Sarawak

Travel Guide Asia Malaysia Malaysian Borneo Sarawak

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Introduction

Sarawak is one of the two Malaysian states on the island of Borneo (Sabah being the other state). This territory has a certain level of autonomy in administration, immigration, and judiciary which differentiates it from the Malaysian Peninsula states. Sarawak is situated in northwest Borneo, bordering the state of Sabah to the northeast, Kalimantan, the Indonesian portion of Borneo, to the south, and surrounding the independent state of Brunei. The capital city, Kuching, is the economic centre of the state and the seat of the Sarawak state government. Other cities and towns in Sarawak include Miri, Sibu, and Bintulu. As of the 2015 census in Malaysia, the state's population is 2,636,000. Sarawak has an equatorial climate with tropical rainforests and abundant animal and plant species. The state has several prominent cave systems at Gunung Mulu National Park. Rajang River is the longest river in Malaysia; Bakun Dam, one of the largest dams in Southeast Asia, is located on one of its tributaries. Mount Murud is the highest point in Sarawak.

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Geography

The total land area of Sarawak is nearly 124,450 square kilometres, and lies between the northern latitudes 0° 50′ and 5° and eastern longitudes 109° 36′ and 115° 40′ E. Sarawak makes up 37.5% of the total area of Malaysia. It contains large tracts of tropical rainforest with abundant plant and animal species.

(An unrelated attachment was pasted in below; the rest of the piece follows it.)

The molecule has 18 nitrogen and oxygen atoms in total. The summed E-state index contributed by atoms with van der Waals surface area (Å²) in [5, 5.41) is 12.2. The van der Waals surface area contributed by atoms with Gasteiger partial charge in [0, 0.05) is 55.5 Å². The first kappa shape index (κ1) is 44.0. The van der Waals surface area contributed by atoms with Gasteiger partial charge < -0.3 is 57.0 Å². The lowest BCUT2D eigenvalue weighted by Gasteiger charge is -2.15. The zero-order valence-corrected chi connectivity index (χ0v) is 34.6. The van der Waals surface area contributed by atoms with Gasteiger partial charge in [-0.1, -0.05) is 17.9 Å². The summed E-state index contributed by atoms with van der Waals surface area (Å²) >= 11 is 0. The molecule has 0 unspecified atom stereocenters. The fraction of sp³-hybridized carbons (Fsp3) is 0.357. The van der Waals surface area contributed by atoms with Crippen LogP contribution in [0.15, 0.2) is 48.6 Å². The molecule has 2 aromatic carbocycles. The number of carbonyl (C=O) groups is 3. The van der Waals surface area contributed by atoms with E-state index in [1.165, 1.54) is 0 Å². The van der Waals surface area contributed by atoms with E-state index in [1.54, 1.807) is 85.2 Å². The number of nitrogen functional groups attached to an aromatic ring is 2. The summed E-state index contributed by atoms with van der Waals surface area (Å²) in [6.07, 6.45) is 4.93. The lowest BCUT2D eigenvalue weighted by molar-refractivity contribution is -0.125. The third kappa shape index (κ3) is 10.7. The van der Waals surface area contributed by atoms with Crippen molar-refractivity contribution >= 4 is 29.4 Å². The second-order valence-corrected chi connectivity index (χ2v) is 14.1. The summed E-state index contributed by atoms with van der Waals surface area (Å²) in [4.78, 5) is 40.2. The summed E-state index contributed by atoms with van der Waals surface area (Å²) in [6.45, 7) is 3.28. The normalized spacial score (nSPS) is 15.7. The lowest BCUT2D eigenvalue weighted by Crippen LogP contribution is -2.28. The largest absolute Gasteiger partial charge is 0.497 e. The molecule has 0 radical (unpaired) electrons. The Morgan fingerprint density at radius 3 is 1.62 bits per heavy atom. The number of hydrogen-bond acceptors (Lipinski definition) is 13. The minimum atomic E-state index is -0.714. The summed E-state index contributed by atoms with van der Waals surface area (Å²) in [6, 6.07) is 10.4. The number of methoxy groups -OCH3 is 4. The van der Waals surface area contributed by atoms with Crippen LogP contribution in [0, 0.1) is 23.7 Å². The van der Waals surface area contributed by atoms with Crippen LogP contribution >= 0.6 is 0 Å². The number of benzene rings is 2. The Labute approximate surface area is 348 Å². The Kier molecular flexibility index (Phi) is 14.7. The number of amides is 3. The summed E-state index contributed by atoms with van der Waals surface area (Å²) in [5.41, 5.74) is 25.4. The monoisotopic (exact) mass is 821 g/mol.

The state of Sarawak has 750 kilometres of coastline, interrupted in the north by about 150 kilometres of Bruneian coast. Sarawak is separated from Kalimantan Borneo by ranges of high hills and mountains that are part of the central mountain range of Borneo. These become loftier to the north, and are highest near the source of the Baram River at the steep Mount Batu Lawi and Mount Mulu. Mount Murud is the highest point in Sarawak. Lambir Hills National Park is known for its various waterfalls. The world's largest underground chamber, the Sarawak Chamber, is located inside the Gunung Mulu National Park. Other attractions in the park include the Deer Cave (the largest cave passage in the world) and the Clearwater Cave (the longest cave system in Southeast Asia). The national park is also a UNESCO World Heritage Site.

Sarawak is generally divided into three ecoregions. The coastal region is rather low-lying and flat with large areas of swamp and other wet environments. Beaches in Sarawak include: Pasir Panjang and Damai beaches in Kuching, Tanjung Batu beach in Bintulu, and Tanjung Lobang and Hawaii beaches in Miri. The hill region accounts for most of the inhabited land and are where most of the cities and towns are found. The ports of Kuching and Sibu are built some distance from the coast on rivers. Bintulu and Miri are close to the coastline where the hills stretch right to the South China Sea. The third region is the mountainous region along the Kalimantan–Borneo border and with the Kelabit (Bario), Murut (Ba'kelalan) and Kenyah (Usun Apau Plieran) highlands in the north.

The major rivers in Sarawak are: the Sarawak River, Lupar River, Saribas River, and Rajang River. The Sarawak River is the main river flowing through Kuching. The Rajang River is the longest river in Malaysia, measuring 563 kilometres including Balleh River, its tributary. To the north, the Baram River, Limbang River, and Trusan River drain into the Brunei Bay.

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Cities

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Sights and Activities

  • Mulu Caves - Among these limestone caves in the Gunung Mulu National Park is Sarawak chamber, the world's largest known underground chamber.